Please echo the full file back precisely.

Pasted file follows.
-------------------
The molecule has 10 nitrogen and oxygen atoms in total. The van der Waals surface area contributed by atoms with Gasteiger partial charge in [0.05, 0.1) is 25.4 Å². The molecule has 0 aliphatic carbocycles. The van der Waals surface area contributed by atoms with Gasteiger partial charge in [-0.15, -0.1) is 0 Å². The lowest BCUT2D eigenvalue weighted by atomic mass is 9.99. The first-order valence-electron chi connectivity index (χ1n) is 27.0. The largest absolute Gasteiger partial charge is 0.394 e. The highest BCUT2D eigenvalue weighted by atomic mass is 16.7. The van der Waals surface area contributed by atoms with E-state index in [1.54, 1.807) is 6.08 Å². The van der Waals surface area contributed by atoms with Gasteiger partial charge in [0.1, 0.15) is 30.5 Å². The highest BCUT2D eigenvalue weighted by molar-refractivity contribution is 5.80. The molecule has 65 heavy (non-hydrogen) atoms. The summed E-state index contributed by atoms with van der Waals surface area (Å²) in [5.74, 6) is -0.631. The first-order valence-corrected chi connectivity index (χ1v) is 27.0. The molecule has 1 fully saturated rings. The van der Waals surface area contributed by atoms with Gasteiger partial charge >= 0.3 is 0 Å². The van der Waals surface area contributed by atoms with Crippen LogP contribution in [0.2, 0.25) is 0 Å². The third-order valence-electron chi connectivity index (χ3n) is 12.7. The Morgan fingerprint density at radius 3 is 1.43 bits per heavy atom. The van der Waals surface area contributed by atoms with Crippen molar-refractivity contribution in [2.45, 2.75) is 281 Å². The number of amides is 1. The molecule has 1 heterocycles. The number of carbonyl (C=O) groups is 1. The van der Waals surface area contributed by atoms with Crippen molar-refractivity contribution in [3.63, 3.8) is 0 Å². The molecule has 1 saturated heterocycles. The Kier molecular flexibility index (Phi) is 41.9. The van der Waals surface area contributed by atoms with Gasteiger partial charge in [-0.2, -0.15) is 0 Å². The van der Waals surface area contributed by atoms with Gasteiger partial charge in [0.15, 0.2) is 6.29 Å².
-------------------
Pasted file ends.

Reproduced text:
The molecule has 10 nitrogen and oxygen atoms in total. The van der Waals surface area contributed by atoms with Gasteiger partial charge in [0.05, 0.1) is 25.4 Å². The molecule has 0 aliphatic carbocycles. The van der Waals surface area contributed by atoms with Gasteiger partial charge in [-0.15, -0.1) is 0 Å². The lowest BCUT2D eigenvalue weighted by atomic mass is 9.99. The first-order valence-electron chi connectivity index (χ1n) is 27.0. The largest absolute Gasteiger partial charge is 0.394 e. The highest BCUT2D eigenvalue weighted by atomic mass is 16.7. The van der Waals surface area contributed by atoms with E-state index in [1.54, 1.807) is 6.08 Å². The van der Waals surface area contributed by atoms with Gasteiger partial charge in [0.1, 0.15) is 30.5 Å². The highest BCUT2D eigenvalue weighted by molar-refractivity contribution is 5.80. The molecule has 65 heavy (non-hydrogen) atoms. The summed E-state index contributed by atoms with van der Waals surface area (Å²) in [5.74, 6) is -0.631. The first-order valence-corrected chi connectivity index (χ1v) is 27.0. The molecule has 1 fully saturated rings. The van der Waals surface area contributed by atoms with Gasteiger partial charge >= 0.3 is 0 Å². The van der Waals surface area contributed by atoms with Crippen LogP contribution in [0.2, 0.25) is 0 Å². The third-order valence-electron chi connectivity index (χ3n) is 12.7. The Morgan fingerprint density at radius 3 is 1.43 bits per heavy atom. The van der Waals surface area contributed by atoms with Crippen molar-refractivity contribution in [2.45, 2.75) is 281 Å². The number of amides is 1. The molecule has 1 heterocycles. The number of carbonyl (C=O) groups is 1. The van der Waals surface area contributed by atoms with Crippen molar-refractivity contribution in [3.63, 3.8) is 0 Å². The molecule has 1 saturated heterocycles. The Kier molecular flexibility index (Phi) is 41.9. The van der Waals surface area contributed by atoms with Gasteiger partial charge in [-0.2, -0.15) is 0 Å². The van der Waals surface area contributed by atoms with Gasteiger partial charge in [0.15, 0.2) is 6.29 Å².